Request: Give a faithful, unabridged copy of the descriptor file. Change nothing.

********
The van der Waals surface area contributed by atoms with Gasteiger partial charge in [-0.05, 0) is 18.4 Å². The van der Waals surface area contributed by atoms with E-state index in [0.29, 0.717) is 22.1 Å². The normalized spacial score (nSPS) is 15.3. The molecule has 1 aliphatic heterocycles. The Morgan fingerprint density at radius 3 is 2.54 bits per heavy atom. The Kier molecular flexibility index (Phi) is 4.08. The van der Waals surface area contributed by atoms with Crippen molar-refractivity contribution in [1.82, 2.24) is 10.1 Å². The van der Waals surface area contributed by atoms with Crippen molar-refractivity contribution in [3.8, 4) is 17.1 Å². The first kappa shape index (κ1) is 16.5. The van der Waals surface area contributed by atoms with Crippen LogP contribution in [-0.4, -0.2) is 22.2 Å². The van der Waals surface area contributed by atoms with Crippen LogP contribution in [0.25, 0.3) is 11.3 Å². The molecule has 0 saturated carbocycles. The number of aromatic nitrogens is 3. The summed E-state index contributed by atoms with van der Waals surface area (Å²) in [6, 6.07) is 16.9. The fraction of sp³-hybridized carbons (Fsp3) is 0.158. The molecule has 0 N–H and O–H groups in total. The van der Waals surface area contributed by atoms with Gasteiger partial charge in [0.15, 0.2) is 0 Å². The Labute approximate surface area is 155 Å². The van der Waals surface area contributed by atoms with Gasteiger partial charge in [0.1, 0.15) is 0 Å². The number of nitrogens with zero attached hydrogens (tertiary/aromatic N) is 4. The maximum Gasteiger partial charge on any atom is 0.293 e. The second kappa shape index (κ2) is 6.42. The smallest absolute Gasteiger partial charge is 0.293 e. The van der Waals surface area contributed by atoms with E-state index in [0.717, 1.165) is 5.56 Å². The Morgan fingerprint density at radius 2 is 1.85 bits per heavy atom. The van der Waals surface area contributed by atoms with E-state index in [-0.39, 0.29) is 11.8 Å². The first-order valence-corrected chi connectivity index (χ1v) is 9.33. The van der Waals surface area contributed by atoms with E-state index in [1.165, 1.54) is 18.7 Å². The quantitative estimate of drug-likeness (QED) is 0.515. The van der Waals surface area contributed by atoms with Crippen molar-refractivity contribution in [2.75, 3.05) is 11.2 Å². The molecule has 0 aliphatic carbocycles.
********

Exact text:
The van der Waals surface area contributed by atoms with Gasteiger partial charge in [-0.05, 0) is 18.4 Å². The van der Waals surface area contributed by atoms with E-state index in [0.29, 0.717) is 22.1 Å². The normalized spacial score (nSPS) is 15.3. The molecule has 1 aliphatic heterocycles. The Morgan fingerprint density at radius 3 is 2.54 bits per heavy atom. The Kier molecular flexibility index (Phi) is 4.08. The van der Waals surface area contributed by atoms with Crippen molar-refractivity contribution in [1.82, 2.24) is 10.1 Å². The van der Waals surface area contributed by atoms with Crippen molar-refractivity contribution in [3.8, 4) is 17.1 Å². The first kappa shape index (κ1) is 16.5. The van der Waals surface area contributed by atoms with Crippen LogP contribution in [-0.4, -0.2) is 22.2 Å². The van der Waals surface area contributed by atoms with Crippen LogP contribution in [0.25, 0.3) is 11.3 Å². The molecule has 0 saturated carbocycles. The number of aromatic nitrogens is 3. The summed E-state index contributed by atoms with van der Waals surface area (Å²) in [6, 6.07) is 16.9. The fraction of sp³-hybridized carbons (Fsp3) is 0.158. The molecule has 0 N–H and O–H groups in total. The van der Waals surface area contributed by atoms with Gasteiger partial charge in [0.15, 0.2) is 0 Å². The Labute approximate surface area is 155 Å². The van der Waals surface area contributed by atoms with Gasteiger partial charge in [0.1, 0.15) is 0 Å². The number of nitrogens with zero attached hydrogens (tertiary/aromatic N) is 4. The maximum Gasteiger partial charge on any atom is 0.293 e. The second kappa shape index (κ2) is 6.42. The smallest absolute Gasteiger partial charge is 0.293 e. The van der Waals surface area contributed by atoms with E-state index in [0.717, 1.165) is 5.56 Å². The Morgan fingerprint density at radius 2 is 1.85 bits per heavy atom. The van der Waals surface area contributed by atoms with E-state index in [-0.39, 0.29) is 11.8 Å². The first-order valence-corrected chi connectivity index (χ1v) is 9.33. The van der Waals surface area contributed by atoms with E-state index in [1.165, 1.54) is 18.7 Å². The quantitative estimate of drug-likeness (QED) is 0.515. The van der Waals surface area contributed by atoms with Crippen molar-refractivity contribution in [2.75, 3.05) is 11.2 Å². The molecule has 0 aliphatic carbocycles.